Trialogue – DDO delivers manufacturers an (unexpected) data opportunity
Regulators are baring their newly-sharpened teeth empowered not only by the Royal Commission findings but also new legislation. Earlier this year, two additional regulatory reforms were introduced that promise to invite ASIC even more deeply inside the operations of product manufacturers, issuers and distributors:
- Product Intervention Powers, which allow ASIC to step in and halt the sale of a product where they determine that the product (or class of products) has – or will – result in ‘significant consumer detriment’; and,
- Design and Distribution Obligations (DDO) for manufacturers, issuers and distributors of retail financial products.
These reforms move the industry away from the ‘buyer beware’ stance that has been universally accepted to date and into ‘seller – be wary’ territory. Our discussions with issuers, manufacturers and distributors on these reforms suggest many may be taking a “tick a box” approach to the DDO. However, we think this may be short sighted. Rather than seeing the DDO as a mere compliance requirement we think some participants will turn it to their advantage. How? Embrace the DDO and use the new legislation to your (competitive) advantage.
The DDO, commencing in April 2021, is designed to ensure retail products are fit for purpose and distributed to appropriate end consumers. At the core of the obligations is the requirement to specify a target market determination (TMD) for each retail product – this includes managed funds but also platforms. All product manufacturers will need to consider many potential factors to land on a TMD – some examples are shown in the diagram below:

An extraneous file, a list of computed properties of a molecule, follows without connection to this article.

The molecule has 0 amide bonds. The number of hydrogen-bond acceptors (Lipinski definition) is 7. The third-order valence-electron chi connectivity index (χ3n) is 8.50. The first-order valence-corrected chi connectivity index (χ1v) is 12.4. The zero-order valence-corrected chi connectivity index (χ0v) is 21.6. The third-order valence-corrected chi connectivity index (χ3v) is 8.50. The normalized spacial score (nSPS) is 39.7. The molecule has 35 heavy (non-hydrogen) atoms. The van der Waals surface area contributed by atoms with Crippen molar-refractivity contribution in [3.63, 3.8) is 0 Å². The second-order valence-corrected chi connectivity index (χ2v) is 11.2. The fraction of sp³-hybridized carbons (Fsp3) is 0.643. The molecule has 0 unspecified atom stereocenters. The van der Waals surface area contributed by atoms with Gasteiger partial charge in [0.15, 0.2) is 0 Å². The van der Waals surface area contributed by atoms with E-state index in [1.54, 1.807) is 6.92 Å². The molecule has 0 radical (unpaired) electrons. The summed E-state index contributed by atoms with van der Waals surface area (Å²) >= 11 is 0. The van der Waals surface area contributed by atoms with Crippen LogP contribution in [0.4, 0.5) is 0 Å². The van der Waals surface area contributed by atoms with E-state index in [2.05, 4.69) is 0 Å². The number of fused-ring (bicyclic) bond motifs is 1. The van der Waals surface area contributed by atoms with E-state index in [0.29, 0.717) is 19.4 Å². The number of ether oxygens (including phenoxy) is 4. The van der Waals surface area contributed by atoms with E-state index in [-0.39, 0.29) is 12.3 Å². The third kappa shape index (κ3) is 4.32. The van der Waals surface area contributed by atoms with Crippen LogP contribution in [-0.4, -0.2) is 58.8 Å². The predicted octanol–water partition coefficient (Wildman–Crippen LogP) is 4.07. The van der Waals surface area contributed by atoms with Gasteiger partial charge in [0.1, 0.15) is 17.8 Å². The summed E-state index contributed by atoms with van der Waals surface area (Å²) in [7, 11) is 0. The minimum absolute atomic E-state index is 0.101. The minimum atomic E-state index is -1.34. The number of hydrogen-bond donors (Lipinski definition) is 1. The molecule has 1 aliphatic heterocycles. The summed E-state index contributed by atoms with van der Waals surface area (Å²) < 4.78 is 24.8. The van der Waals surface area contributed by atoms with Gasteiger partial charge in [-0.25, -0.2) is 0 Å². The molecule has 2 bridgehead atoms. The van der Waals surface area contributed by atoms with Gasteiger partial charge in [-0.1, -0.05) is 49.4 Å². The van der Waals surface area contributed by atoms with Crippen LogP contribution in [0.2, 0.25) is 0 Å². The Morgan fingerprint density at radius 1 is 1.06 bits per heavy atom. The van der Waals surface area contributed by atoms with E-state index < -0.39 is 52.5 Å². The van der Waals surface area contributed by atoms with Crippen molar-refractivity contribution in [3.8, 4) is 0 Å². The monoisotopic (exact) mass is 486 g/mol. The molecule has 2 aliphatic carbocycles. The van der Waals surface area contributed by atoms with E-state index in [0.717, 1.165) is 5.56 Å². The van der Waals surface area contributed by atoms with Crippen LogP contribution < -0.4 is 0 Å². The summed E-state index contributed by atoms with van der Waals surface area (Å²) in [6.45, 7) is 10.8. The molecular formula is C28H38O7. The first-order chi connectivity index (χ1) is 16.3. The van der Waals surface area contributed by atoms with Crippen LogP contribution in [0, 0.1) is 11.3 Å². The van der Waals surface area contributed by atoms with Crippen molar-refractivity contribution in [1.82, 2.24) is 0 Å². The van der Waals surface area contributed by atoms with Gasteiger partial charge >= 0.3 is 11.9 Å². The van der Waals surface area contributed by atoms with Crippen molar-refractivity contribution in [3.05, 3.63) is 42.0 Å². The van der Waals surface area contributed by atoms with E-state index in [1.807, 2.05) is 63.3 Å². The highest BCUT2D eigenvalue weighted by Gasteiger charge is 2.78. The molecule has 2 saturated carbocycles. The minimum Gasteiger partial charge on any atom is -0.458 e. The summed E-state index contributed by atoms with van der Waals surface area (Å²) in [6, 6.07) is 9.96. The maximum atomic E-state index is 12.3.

Potential DDO considerations for issuers, distributors and manufacturers
Of course, the furphy of the entire process is that more than 90% of managed funds are suitable for all (or very nearly all) investors. Even looking at all the permutations in the diagram above, it’s difficult to establish that (without understanding a client’s entire portfolio, their risk appetite and personal goals) a large cap global equities fund would be more or less suitable for any individual – and the same goes for most fixed income funds, domestic equity funds and multi-sector funds as well. The other issue with the DDO is that in the advised market it effectively replicates the requirement to test for suitability – traditionally the role of the adviser but now apparently a requirement for manufacturers as well. Is a fund manager or platform provider really well-placed to assess whether their product is suitable for an individual investor?
The obvious answer is no, but it seems like there will be a requirement to do so anyway. And the silver lining is that manufacturers will need to collect a whole host of data in order to comply with DDO – data that isn’t currently available to them.
This data clearly has potential value, and we think there is an opportunity for providers to use the data and take the next step in relation to:
- Engaging with end clients directly through improved marketing and retention strategies
- Improved segmentation to inform distribution and marketing activities; and
- Better decisions about product enhancements, communication strategies and/or pricing to maximise value.
We think more progressive providers will integrate data-driven insights throughout their product lifecycle (launch, growth, maturity and decline) to create a flexible, responsive and effective framework for product design and management.
While some providers are no doubt developing their consultation response thinking about how to comply with the new DDO obligations, along with the cost and resourcing impacts, we believe more progressive providers will be thinking more about the opportunity, and what data they can use to better inform decisions and engagement with their products.